What Does 1 Million Thin and Lights from ASUS Say About the Notebook Market?


asus-eee-pc-1101haSo I’m thinking that VIA should be talking to ASUSTEK. VIA wants in on the light and thin notebook market, and ASUS is selling devices in the light and thin notebook market. Not just a few, either. Digitimes reports that this year, ASUS expects to move over one million notebooks in this category. In 2010, they’ll account for a full 30% of the ASUS notebook line, while their little netbook cousins will grab up to 40% of ASUS sales.

It’s simply amazing that in less than two short years, the entire ASUS notebook line has transformed from traditional notebooks. Those will account for only 30% of sales in 2010 if my math is correct. We’ve moved beyond the race for faster and faster notebooks and more towards portable devices that might have some limitations but are usable in more places for longer amounts of time. Simply put — people want basic computing anywhere and everywhere. Heavy tasks are left behind at the desk and home office. We always had very small and highly portable notebook computers available. But they were underpowered and horribly expensive — not a combination that breeds a successful market. With the hardware advances enjoyed by modern, more energy efficient processors and the low prices to go with them, portable computing continues to grow; one million light and thin devices at a time.



Ewan, I have seen some articles on this computer.

Can you write on the screen?
Will Onenote or a similar application allow you to handwrite notes?
I read quite few pdf documents, I have to reflow and
zoom on my Fujitsu’s 6″ screen, are you able to read
the articles easily on your Gigabyte?

Also, where did you find this computer? (if you are
in the US)

The high resolution & 5 hours battery life sounds great!


I can read articles easily, but that’s partly due to the 10 inch screen (more than the Fujitsu) and the fact that it comes with a driver that supports rotation. So it’s nice when I have an image that’s in “page” format that I can jump to portrait and really fill up the screen.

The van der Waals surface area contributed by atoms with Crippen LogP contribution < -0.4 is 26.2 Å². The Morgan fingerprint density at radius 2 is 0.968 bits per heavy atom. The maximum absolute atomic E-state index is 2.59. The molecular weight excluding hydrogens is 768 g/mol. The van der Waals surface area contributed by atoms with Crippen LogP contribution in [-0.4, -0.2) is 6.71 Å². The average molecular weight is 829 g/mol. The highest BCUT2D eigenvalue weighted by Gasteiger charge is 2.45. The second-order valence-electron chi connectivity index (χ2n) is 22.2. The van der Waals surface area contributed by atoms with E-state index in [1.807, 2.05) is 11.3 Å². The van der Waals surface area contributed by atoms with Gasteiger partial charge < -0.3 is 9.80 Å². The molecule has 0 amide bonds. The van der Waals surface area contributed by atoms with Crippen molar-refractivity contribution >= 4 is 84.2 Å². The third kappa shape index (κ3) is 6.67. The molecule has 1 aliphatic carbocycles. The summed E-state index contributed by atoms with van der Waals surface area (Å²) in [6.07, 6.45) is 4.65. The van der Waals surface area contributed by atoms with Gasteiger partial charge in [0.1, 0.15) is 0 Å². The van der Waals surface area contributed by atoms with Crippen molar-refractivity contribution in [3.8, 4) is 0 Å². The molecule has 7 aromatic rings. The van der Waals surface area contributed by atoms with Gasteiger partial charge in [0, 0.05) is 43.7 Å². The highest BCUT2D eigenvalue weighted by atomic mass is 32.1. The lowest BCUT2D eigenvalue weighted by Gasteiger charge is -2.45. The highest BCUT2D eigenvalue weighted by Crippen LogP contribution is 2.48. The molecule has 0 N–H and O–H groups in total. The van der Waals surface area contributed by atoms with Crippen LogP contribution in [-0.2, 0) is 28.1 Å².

I’ve seen folks on the forums say that they can use OneNote, though I gather there is some tweaking involved to get the best results. Since I use mine more as a mouse replacement so I can work one-handed (occasionally am on the bus, or wanting to do a little mail when I’m in line), it more than suits my needs.

I got mine through Amazon, who fulfills orders for PCMicroStore who actually ships them. Was just more comfortable knowing Amazon would be involved if there was an issue.


I’m curious as to the equivalency of an
Atom vs Pentium 3 chips?

We were able to compute just a few years ago on these
“ancient” chip with Photoshop, Excel, etc

I have a Fujitsu u810 with a 800 mhz Pentium(sorry forgot the type) processor
and it will compute most anything I have thrown at it.

(Rendering video, huge complex photoshop files is for the desktop)

The main objection I have against netbooks, is the short
screen resolution. It seems to be stuck at 600 pixels
tall. Some programs dialog boxes get cutoff and you
can’t see them, or end up scrolling.

Waiting for an active digitizer, high res tablet netbook


Well my Gigabyte T1028 (yes, I finally bit the bullet and went with that instead of the Asus or Viiv offerings) has a nice 768 pixels tall. That and the touchscreen are what sold me on going ahead with the “netbook” route. Particularly with the approx. 5 hours of battery life I’m getting on the six cell even with most of the power options set to Max Performance.

If you need the active digitizer, you might take a look at the Fujitsu 2020. Not exactly a netbook, but at least reasonably light and compact.



Not sure I’d say that you have to leave Heavy tasks behind at the office. Just wrote up some tips on how I’ve been optimizing my netbook, and I have to say that there isn’t much that I don’t feel comfortable doing with it now. I know you’ve mentioned you wouldn’t want to depend on one for video editing, and that’s one area I suspect I wouldn’t want to either (though I haven’t tried it, so maybe…). But for almost everything else, I’m hard pressed to say I’d prefer my old Core2Duo notebook or even my Core i7 desktop to what I can do with my netbook.

Kevin C. Tofel

True, you don’t *have* to leave heavy computing tasks for other, more capable devices. It definitely depends on what specifically you’re looking to do, how quickly you want to get it done, etc… Some activities are more effective and efficient on larger, more capable devices, but your point is well taken.

James Kendrick

I usually do leave the heavy tasks at home for one reason- battery life. I don’t carry adapters around during the day and I don’t like my battery sucking down by heavy computational stuff. Just my 2 cents.

Comments are closed.